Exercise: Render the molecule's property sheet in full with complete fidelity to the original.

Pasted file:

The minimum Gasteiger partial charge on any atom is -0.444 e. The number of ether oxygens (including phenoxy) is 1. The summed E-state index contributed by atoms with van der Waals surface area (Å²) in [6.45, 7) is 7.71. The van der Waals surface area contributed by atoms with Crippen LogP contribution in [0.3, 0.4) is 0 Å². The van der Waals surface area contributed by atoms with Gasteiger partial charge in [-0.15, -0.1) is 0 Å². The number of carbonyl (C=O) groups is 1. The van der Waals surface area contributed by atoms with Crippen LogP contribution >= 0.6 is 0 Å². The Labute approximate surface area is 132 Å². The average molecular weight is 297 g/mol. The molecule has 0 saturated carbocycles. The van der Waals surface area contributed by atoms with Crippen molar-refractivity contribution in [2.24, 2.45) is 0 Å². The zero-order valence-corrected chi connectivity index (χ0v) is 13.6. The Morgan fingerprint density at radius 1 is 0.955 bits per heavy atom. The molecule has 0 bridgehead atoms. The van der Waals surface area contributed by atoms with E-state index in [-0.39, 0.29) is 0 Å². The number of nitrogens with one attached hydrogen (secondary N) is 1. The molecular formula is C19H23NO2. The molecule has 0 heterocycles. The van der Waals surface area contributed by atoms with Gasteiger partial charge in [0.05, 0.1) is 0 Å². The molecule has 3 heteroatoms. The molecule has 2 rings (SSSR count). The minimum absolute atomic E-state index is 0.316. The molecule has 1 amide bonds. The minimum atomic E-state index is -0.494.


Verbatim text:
The minimum Gasteiger partial charge on any atom is -0.444 e. The number of ether oxygens (including phenoxy) is 1. The summed E-state index contributed by atoms with van der Waals surface area (Å²) in [6.45, 7) is 7.71. The van der Waals surface area contributed by atoms with Crippen LogP contribution in [0.3, 0.4) is 0 Å². The van der Waals surface area contributed by atoms with Gasteiger partial charge in [-0.15, -0.1) is 0 Å². The number of carbonyl (C=O) groups is 1. The van der Waals surface area contributed by atoms with Crippen LogP contribution >= 0.6 is 0 Å². The Labute approximate surface area is 132 Å². The average molecular weight is 297 g/mol. The molecule has 0 saturated carbocycles. The van der Waals surface area contributed by atoms with Crippen molar-refractivity contribution in [2.24, 2.45) is 0 Å². The zero-order valence-corrected chi connectivity index (χ0v) is 13.6. The Morgan fingerprint density at radius 1 is 0.955 bits per heavy atom. The molecule has 0 bridgehead atoms. The van der Waals surface area contributed by atoms with E-state index in [-0.39, 0.29) is 0 Å². The number of nitrogens with one attached hydrogen (secondary N) is 1. The molecular formula is C19H23NO2. The molecule has 0 heterocycles. The van der Waals surface area contributed by atoms with Gasteiger partial charge in [0.05, 0.1) is 0 Å². The molecule has 3 heteroatoms. The molecule has 2 rings (SSSR count). The minimum absolute atomic E-state index is 0.316. The molecule has 1 amide bonds. The minimum atomic E-state index is -0.494.